The International Maritime Bureau said 297 attacks were recorded worldwide last year, down sharply from 439 in 2011. A total of 28 vessels were hijacked, with 585 crew members taken hostage and six killed during 2012, according to data compiled by the London-based bureau’s piracy reporting center in Malaysia.
The bureau said only 75 attacks were reported off Somalia and in the Gulf of Aden, down from 237 cases in 2011. Somali pirates hijacked 14 ships, half the total in 2011.
The bureau praised international navies patrolling the African waters, saying their preemptive strikes and robust action against mother ships helped deter piracy. Security measures by ships, such as hiring armed guards, also helped ward off pirates, it said.
“The continued presence of the navies is vital to ensuring that Somali piracy remains low. This progress could be easily reversed if naval vessels were withdrawn from the area,” said the bureau’s director, Capt. Pottengal Mukundan.
The bureau said pirate mother ships and skiffs were reported in the Gulf of Oman, southern Red Sea and the Somali basin. As at end of last year, Somali pirates still held 104 hostages on eight ships and 23 more were detained on land.
The report said waters off east and west Africa remained dangerous. Piracy rose in the Gulf of Guinea with 58 incidents recorded last year, including 10 hijackings and 207 crew members taken hostage. It said pirates in this area were particularly violent, with guns reported in at least 37 of the attacks.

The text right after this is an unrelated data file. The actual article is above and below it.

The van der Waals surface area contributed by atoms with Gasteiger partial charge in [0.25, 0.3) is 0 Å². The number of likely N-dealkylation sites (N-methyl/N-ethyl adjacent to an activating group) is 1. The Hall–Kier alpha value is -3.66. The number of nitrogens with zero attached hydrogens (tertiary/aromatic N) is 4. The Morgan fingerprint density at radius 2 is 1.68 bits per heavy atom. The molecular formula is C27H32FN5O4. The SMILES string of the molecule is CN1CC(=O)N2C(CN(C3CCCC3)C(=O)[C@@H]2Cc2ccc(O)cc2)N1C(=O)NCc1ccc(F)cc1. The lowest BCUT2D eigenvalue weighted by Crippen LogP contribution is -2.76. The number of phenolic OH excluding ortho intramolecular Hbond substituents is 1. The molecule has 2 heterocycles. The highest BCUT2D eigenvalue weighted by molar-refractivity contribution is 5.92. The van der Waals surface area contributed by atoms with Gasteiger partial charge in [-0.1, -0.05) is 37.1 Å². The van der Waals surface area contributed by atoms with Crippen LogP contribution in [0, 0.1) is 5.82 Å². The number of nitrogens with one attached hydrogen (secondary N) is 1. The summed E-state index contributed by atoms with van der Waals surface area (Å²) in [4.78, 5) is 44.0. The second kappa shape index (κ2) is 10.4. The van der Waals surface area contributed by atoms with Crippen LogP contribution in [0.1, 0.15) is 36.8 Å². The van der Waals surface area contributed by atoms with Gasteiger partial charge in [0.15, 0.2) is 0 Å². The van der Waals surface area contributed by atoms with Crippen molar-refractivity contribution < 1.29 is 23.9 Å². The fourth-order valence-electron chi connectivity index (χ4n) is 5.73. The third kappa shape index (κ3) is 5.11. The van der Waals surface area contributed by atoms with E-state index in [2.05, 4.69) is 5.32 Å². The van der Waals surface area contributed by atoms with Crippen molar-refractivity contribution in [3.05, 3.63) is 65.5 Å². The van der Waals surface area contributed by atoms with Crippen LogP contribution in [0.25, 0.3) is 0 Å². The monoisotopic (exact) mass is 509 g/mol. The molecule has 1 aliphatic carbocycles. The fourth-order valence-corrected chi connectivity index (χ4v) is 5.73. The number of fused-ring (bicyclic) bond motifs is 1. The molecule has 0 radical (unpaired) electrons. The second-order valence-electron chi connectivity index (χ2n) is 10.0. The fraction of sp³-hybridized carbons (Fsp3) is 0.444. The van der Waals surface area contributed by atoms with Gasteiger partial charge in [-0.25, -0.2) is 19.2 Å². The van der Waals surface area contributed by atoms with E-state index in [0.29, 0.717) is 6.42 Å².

Nigeria accounted for 27 incidents last year, up from 10 in 2011. Togo saw an increase from five reports in 2011 to 15 in 2012, including four hijackings.
The Ivory Coast had just one incident in 2011 but five in 2012, including the first-ever hijacking of a tanker off its shores.
Four vessels were hijacked in Southeast Asia, including a Malaysian tanker that was recaptured in Vietnam in the last quarter of 2012.
Across the Indonesian archipelago, the bureau said there were 81 reports of petty theft, accounting for more than a quarter of global incidents in 2012.